Rafsanjani's Impact

The former Iranian president who died Sunday was viewed as a reformer in a country where conservatives have held political sway since the 1979 Islamic revolution.

Raheb Homavandi / Reuters

Akbar Hashemi Rafsanjani, the former Iranian president who died Sunday at the age of 82, was viewed as a consummate political insider and reformer in a country where conservatives have held sway since the 1979 Islamic revolution.

Although he was a longtime ally of Ayatollah Ruhollah Khomeini, the founder of the Islamic republic, Rafsanjani came to prominence as speaker of Iran’s parliament in the 1980s. He was appointed commander-in-chief of the country’s military in the last days of the Iran-Iraq war and was seen as instrumental in accepting the United Nations Security Council resolution that ended the 1980-88 conflict.

Two events that occurred after Khomeini’s death in 1989 have shaped modern Iran: Ayatollah Ali Khamenei, then a Rafsanjani ally, was named supreme leader. Rafsanjani was elected president the same year. These two men influenced Iranian politics—sometimes working together, sometimes as bitter enemies—over the next three decades. Khamenei sought to maintain Iran as an anti-Western bastion in the Middle East while Rafsanjani supported change.

As president, Rafsanjani opened up the country’s moribund economy, encouraged family planning by promoting contraceptive use, and placed women in prominent positions—all the while facing opposition from the country’s hard-liners. But he also amassed a great deal of personal wealth. He was believed to be one of the richest men in the country and was placed by Forbes on its list of “Millionaire Mullahs.” Under Rafsanjani, Iran was by no means a Western-style democracy. Human rights were still suppressed and dissent crushed. As recently as 2015, Rafsanjani said Israel will be “wiped off the map.” He served two terms as president—and was constitutionally forbidden from seeking a third term.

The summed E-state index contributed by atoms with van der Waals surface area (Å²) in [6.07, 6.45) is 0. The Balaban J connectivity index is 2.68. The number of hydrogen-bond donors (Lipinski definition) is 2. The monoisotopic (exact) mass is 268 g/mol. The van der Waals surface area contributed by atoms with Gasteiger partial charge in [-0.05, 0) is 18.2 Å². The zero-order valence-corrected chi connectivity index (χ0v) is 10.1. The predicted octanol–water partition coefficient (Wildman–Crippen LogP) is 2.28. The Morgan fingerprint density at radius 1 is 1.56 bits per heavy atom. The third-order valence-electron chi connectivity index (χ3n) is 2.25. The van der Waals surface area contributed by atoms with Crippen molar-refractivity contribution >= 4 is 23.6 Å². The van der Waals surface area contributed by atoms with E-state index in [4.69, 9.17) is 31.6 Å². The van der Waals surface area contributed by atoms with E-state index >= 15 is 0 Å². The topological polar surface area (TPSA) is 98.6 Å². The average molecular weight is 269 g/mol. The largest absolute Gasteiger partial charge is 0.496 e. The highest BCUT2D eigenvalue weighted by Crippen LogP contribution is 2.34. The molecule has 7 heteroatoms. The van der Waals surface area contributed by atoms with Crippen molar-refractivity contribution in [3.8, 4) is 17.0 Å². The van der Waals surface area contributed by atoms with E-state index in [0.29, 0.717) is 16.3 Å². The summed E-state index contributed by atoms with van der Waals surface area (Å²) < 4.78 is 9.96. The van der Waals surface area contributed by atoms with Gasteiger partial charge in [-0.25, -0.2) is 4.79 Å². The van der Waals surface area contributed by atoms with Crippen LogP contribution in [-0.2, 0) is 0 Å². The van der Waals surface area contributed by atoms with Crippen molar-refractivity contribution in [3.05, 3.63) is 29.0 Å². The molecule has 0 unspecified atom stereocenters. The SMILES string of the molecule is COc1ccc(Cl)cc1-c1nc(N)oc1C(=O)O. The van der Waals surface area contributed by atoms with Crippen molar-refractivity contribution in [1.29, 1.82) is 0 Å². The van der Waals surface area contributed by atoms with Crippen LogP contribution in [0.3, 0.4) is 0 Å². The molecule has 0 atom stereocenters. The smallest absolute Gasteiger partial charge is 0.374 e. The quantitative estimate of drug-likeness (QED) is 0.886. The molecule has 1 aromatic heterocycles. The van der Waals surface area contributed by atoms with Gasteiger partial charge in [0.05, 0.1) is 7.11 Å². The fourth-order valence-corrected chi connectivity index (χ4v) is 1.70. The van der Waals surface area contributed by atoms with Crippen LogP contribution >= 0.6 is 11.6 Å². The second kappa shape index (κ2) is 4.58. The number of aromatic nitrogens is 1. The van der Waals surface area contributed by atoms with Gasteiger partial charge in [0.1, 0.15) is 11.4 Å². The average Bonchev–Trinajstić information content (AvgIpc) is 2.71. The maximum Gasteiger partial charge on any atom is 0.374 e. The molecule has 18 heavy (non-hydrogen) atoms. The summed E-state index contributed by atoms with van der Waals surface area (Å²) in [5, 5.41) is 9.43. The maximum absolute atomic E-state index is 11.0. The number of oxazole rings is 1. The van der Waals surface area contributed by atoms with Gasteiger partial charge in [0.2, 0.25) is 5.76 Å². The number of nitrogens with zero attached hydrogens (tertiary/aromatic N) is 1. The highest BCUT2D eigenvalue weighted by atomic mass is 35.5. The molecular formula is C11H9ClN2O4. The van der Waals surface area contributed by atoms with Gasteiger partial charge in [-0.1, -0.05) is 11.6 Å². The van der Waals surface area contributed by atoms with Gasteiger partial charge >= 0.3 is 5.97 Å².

Rafsanjani remained active in politics after he left the presidency. In 2002, he was named head of the Expediency Council, the body that settles disputes between the Majlis, Iran’s parliament, and the Guardian Council, the body that vets legislation and supervises elections. Three years later, he sought the presidency again, but lost to Mahmoud Ahmadinejad, the populist mayor of Tehran, whose policies Rafsanjani publicly criticized. In 2006, he was named head of the Assembly of Experts, which appoints Iran’s supreme leader. It was in that position that he supported Mir Hossein Mousavi, the reformist leader who sought the presidency and ultimately lost to Ahmadinejad in the contentious 2009 election. That election caused a major rift between Rafsanjani and Khamenei, Iran’s supreme leader. Ahmadinejad accused Mousavi of being backed by corrupt individuals, but he did not name Rafsanjani. Rafsanjani, in an open letter, appeared to accused the supreme leader of remaining silent in light of the accusations.

Rafsanjani and his family fell out of political favor after that. An attempt to seek the presidency in 2013 was blocked by the Guardian Council, stunning Iranians. At the time of his death Sunday, Rafsanjani remained a member of the Assembly of Experts, but his influence on Iranian politics had waned.